The Church Street and East B street sidewalks command attention as you approach the museum. Reading the two blocks of brick sidewalks is an education in itself!

The original entry to 123 North Church Street, including the gas light fixture and the 1837 walnut staircase, has been completely refurbished.

There are familiar names and well known information to be found in the Labor & Industry Museum exhibits. But it's the little-known information that is most surprising...Belleville machinists and patternmakers produced embossing presses capable of printing these beautiful advertising cards! The presses were shipped worldwide.

In our TV viewing area, a 12 minute orientation video is available for viewing. Find out a bit about the struggles of the working class and the struggles of industry. The museum's area of interest spans the period dating from the end of the Civil War to the Great Depression.

Pre-Civil War foundries cast all types of agricultural equipment. When the Industrial Revolution picked up speed after the Civil War, Belleville was ready!

Two German-born candy makers founded Goelitz Bros. Confectionery in known as Jelly Belly -- 40 yummy flavors! The book display at the right calls attention to the Learning Center which occupies the second floor of the museum. Research facilities include a software program that allows the visitor to view the museum's collection of photos, archives and objects at their leisure.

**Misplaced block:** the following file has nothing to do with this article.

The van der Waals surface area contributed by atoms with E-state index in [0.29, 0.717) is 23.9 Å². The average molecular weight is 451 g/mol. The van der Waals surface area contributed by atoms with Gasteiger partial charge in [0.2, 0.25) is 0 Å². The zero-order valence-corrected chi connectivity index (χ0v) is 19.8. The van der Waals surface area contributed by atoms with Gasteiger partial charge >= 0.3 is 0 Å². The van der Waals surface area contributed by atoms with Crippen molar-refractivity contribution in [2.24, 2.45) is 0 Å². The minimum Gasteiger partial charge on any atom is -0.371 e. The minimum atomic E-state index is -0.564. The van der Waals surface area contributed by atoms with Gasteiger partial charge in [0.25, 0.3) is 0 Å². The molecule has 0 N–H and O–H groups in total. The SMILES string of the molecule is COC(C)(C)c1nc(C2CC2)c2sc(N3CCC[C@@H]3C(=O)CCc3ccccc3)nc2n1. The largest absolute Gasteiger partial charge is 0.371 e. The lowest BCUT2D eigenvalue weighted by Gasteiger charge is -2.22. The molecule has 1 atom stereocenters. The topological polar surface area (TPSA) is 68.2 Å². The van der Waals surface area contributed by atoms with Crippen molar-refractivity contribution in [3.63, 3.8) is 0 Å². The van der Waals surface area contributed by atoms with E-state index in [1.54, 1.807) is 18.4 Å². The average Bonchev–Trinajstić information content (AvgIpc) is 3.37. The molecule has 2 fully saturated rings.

The "Union Hall" is a changing exhibit gallery chronicling everything from the struggle of early coal miners to present day postal workers. Photos and info on early and prominent labor leaders are currently displayed along with "Lineman Equipment" young people love to try on!

An extension of the Union Hall provides space for changing exhibits on glass-making, brewing, printing and more recent memorabilia on Auto Workers and Mechanics.

Patternmakers ply their skilled craft to make castings possible.

An original loading door has been converted to a show case in the "Industrial Hall" -- currently filled with small foundry castings and cigar memorabilia. Belleville produced more cigars than any other community in U.S. Revenue District #5 (Southern Illinois).
Stove manufacturing brought more wealth to Belleville and more product to the world than any other industry --
26 Belleville-made stoves and ranges are on permanent display.